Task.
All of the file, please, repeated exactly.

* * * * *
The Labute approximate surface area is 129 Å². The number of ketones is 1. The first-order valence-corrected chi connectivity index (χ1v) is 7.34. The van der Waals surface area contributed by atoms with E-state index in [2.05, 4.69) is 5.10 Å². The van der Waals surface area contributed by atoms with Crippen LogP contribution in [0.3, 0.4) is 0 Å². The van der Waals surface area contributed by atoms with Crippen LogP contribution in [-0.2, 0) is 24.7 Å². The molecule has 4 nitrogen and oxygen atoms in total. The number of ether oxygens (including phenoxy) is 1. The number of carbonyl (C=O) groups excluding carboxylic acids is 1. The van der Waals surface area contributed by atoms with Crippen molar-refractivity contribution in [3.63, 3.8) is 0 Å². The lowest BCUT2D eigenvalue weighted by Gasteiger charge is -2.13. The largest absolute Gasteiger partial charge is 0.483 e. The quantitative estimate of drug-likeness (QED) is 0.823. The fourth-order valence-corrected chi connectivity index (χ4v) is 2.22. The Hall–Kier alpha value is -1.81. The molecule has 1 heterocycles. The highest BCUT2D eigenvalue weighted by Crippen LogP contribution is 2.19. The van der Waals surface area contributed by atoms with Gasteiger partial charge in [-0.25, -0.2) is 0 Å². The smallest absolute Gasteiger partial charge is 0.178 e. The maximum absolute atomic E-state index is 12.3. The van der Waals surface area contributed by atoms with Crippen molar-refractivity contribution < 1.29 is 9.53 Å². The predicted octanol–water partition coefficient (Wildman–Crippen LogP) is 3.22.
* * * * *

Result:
The Labute approximate surface area is 129 Å². The number of ketones is 1. The first-order valence-corrected chi connectivity index (χ1v) is 7.34. The van der Waals surface area contributed by atoms with E-state index in [2.05, 4.69) is 5.10 Å². The van der Waals surface area contributed by atoms with Crippen LogP contribution in [0.3, 0.4) is 0 Å². The van der Waals surface area contributed by atoms with Crippen LogP contribution in [-0.2, 0) is 24.7 Å². The molecule has 4 nitrogen and oxygen atoms in total. The number of ether oxygens (including phenoxy) is 1. The number of carbonyl (C=O) groups excluding carboxylic acids is 1. The van der Waals surface area contributed by atoms with Crippen molar-refractivity contribution in [3.63, 3.8) is 0 Å². The lowest BCUT2D eigenvalue weighted by Gasteiger charge is -2.13. The largest absolute Gasteiger partial charge is 0.483 e. The quantitative estimate of drug-likeness (QED) is 0.823. The fourth-order valence-corrected chi connectivity index (χ4v) is 2.22. The Hall–Kier alpha value is -1.81. The molecule has 1 heterocycles. The highest BCUT2D eigenvalue weighted by Crippen LogP contribution is 2.19. The van der Waals surface area contributed by atoms with Gasteiger partial charge in [-0.25, -0.2) is 0 Å². The smallest absolute Gasteiger partial charge is 0.178 e. The maximum absolute atomic E-state index is 12.3. The van der Waals surface area contributed by atoms with Crippen molar-refractivity contribution < 1.29 is 9.53 Å². The predicted octanol–water partition coefficient (Wildman–Crippen LogP) is 3.22.